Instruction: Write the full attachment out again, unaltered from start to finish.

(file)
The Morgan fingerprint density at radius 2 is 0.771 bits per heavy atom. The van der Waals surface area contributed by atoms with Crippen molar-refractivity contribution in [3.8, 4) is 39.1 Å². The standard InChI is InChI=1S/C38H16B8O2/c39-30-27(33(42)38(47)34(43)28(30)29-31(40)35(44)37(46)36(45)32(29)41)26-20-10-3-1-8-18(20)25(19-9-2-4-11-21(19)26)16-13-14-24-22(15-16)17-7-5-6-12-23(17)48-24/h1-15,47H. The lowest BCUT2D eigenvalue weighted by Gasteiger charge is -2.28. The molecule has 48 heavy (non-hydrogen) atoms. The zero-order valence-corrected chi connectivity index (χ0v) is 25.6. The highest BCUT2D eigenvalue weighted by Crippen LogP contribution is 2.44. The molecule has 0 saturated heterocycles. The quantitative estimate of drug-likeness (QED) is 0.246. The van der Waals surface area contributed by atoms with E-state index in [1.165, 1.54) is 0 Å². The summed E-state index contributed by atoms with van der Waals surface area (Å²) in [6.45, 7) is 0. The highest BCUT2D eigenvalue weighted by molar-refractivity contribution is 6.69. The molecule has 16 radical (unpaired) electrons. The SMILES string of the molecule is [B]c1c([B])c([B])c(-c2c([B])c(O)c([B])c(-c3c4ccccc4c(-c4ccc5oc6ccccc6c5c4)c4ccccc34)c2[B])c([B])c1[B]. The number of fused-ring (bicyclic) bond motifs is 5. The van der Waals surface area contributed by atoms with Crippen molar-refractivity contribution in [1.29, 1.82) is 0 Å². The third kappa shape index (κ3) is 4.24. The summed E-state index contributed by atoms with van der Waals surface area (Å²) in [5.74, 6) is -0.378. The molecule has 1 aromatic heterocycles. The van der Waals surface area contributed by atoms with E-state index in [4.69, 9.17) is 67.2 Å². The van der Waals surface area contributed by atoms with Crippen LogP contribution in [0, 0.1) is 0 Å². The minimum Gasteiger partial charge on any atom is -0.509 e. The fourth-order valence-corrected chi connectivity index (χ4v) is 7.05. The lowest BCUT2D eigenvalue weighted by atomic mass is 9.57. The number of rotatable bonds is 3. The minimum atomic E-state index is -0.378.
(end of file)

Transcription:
The Morgan fingerprint density at radius 2 is 0.771 bits per heavy atom. The van der Waals surface area contributed by atoms with Crippen molar-refractivity contribution in [3.8, 4) is 39.1 Å². The standard InChI is InChI=1S/C38H16B8O2/c39-30-27(33(42)38(47)34(43)28(30)29-31(40)35(44)37(46)36(45)32(29)41)26-20-10-3-1-8-18(20)25(19-9-2-4-11-21(19)26)16-13-14-24-22(15-16)17-7-5-6-12-23(17)48-24/h1-15,47H. The lowest BCUT2D eigenvalue weighted by Gasteiger charge is -2.28. The molecule has 48 heavy (non-hydrogen) atoms. The zero-order valence-corrected chi connectivity index (χ0v) is 25.6. The highest BCUT2D eigenvalue weighted by Crippen LogP contribution is 2.44. The molecule has 0 saturated heterocycles. The quantitative estimate of drug-likeness (QED) is 0.246. The van der Waals surface area contributed by atoms with E-state index in [1.165, 1.54) is 0 Å². The summed E-state index contributed by atoms with van der Waals surface area (Å²) in [6.45, 7) is 0. The highest BCUT2D eigenvalue weighted by molar-refractivity contribution is 6.69. The molecule has 16 radical (unpaired) electrons. The SMILES string of the molecule is [B]c1c([B])c([B])c(-c2c([B])c(O)c([B])c(-c3c4ccccc4c(-c4ccc5oc6ccccc6c5c4)c4ccccc34)c2[B])c([B])c1[B]. The number of fused-ring (bicyclic) bond motifs is 5. The van der Waals surface area contributed by atoms with Crippen molar-refractivity contribution in [1.29, 1.82) is 0 Å². The third kappa shape index (κ3) is 4.24. The summed E-state index contributed by atoms with van der Waals surface area (Å²) in [5.74, 6) is -0.378. The molecule has 1 aromatic heterocycles. The van der Waals surface area contributed by atoms with E-state index in [4.69, 9.17) is 67.2 Å². The van der Waals surface area contributed by atoms with Crippen LogP contribution in [0, 0.1) is 0 Å². The minimum Gasteiger partial charge on any atom is -0.509 e. The fourth-order valence-corrected chi connectivity index (χ4v) is 7.05. The lowest BCUT2D eigenvalue weighted by atomic mass is 9.57. The number of rotatable bonds is 3. The minimum atomic E-state index is -0.378.